Morphological divergence of North-European nine-spined sticklebacks (Pungitius pungitius): signatures of parallel evolution

BIOLOGICAL JOURNAL OF THE LINNEAN SOCIETY, Issue 2 2010
GÁBOR HERCZEG
Parallel evolution is characterised by repeated, independent occurrences of similar phenotypes in a given habitat type, in different parts of the species distribution area. We studied body shape and body armour divergence between five marine, four lake, and ten pond populations of nine-spined sticklebacks [Pungitius pungitius (Linnaeus, 1758)] in Fennoscandia. We hypothesized that marine and lake populations (large water bodies, diverse fish fauna) would be similar, whereas sticklebacks in isolated ponds (small water bodies, simple fish fauna) would be divergent. We found that pond fish had deeper bodies, shorter caudal peduncles, and less body armour (viz. shorter/absent pelvic spines, reduced/absent pelvic girdle, and reduced number of lateral plates) than marine fish. Lake fish were intermediate, but more similar to marine than to pond fish. Results of our common garden experiment concurred with these patterns, suggesting a genetic basis for the observed divergence. We also found large variation among populations within habitat types, indicating that environmental variables other than those related to gross habitat characteristics might also influence nine-spined stickleback morphology. Apart from suggesting parallel evolution of morphological characteristics of nine-spined sticklebacks in different habitats, the results also show a number of similarities to the evolution of three-spined stickleback (Gasterosteus aculeatus Linnaeus, 1758) morphology. © 2010 The Linnean Society of London, Biological Journal of the Linnean Society, 2010, 101, 403,416. [source]


PHYLOGEOGRAPHY AND DEMOGRAPHY OF SYMPATRIC SISTER SURFPERCH SPECIES, EMBIOTOCA JACKSONI AND E. LATERALIS ALONG THE CALIFORNIA COAST: HISTORICAL VERSUS ECOLOGICAL FACTORS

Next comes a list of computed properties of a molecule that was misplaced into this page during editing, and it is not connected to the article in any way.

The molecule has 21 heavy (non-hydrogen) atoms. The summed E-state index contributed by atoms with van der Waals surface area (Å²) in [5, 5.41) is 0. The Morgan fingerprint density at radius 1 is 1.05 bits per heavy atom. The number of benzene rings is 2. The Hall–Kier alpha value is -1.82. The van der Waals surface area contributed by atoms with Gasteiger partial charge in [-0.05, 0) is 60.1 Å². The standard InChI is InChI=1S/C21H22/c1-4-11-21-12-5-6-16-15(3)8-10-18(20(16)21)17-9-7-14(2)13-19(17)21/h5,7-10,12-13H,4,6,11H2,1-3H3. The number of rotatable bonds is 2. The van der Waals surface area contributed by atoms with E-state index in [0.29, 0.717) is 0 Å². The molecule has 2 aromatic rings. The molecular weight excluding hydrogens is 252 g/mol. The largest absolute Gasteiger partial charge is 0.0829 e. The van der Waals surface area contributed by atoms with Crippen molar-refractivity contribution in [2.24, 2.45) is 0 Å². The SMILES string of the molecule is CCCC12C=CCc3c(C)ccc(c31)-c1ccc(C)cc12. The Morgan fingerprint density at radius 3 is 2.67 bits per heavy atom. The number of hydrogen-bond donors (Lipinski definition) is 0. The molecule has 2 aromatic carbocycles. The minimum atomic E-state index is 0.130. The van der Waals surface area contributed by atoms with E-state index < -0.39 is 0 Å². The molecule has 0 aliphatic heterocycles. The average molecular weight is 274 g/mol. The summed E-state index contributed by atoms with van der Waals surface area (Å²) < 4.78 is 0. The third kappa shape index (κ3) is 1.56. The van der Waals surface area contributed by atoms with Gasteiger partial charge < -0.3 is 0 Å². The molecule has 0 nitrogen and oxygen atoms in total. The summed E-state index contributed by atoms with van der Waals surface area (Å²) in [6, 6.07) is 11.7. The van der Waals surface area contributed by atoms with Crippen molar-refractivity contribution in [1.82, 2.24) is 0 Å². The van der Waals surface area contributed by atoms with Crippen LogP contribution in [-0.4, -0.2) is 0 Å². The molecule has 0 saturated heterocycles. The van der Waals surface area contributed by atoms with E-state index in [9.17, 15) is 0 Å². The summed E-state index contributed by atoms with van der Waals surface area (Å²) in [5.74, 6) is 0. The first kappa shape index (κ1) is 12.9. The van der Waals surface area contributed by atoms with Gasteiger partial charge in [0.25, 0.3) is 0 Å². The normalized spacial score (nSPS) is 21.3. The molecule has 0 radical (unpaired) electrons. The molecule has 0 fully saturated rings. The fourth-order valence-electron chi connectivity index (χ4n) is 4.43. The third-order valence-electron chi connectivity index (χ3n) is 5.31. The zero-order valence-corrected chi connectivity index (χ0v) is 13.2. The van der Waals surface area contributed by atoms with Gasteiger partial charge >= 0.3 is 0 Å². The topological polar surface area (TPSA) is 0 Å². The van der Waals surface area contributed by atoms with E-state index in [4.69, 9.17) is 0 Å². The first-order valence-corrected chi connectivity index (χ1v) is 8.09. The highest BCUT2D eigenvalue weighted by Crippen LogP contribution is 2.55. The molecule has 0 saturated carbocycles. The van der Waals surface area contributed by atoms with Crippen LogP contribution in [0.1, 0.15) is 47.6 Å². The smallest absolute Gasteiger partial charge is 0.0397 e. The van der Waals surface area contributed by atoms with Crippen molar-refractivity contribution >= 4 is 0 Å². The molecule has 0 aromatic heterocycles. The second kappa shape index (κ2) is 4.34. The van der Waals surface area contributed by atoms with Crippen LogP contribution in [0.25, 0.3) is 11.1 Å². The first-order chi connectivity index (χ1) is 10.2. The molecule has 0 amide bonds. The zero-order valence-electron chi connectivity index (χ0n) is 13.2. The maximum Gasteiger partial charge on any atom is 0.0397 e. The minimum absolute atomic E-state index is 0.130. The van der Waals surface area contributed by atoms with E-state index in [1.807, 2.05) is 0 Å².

EVOLUTION, Issue 2 2005
Glacomo Bernardi
Abstract With 18 closely related endemic species that radiated in a diversity of ecological niches, the California surfperches (Embiotocidae) species flock is a good candidate for the study of sympatric speciation. Resource partitioninghas been suggested as an important driving force in the radiation of the surfperch family. Within the family, two congeneric sister species, Embiotoca jacksoni and E. lateralis, are known to compete strongly for a preferred singleood resource and may be used as a model of ecological interactions for the family. Along the California coast, the distribution of the two species differs. Embiotoca jacksoni has a continuous range, whereas E. lateralis shows a disjunction with a distribution gap in the Southern California Bight. Two hypotheses may explain this disjunct distribution. Ecological competition may have displaced E. lateralis in favor of E. jacksoni. Alternatively, a common vicariant event may have separated the species into northern and southern populations, followed by secondary contactin E. jacksoni but not in E. lateralis. The two hypotheses predict different phylogeographic and demographic signatures. Using a combined phylogeographic and coalescent approach based on mitochondrial control region data, we show that vicariance can only account for a portion of the observed divergences. Our results are compatible with a significant role played by ecological competition in the southern range of the species. [source]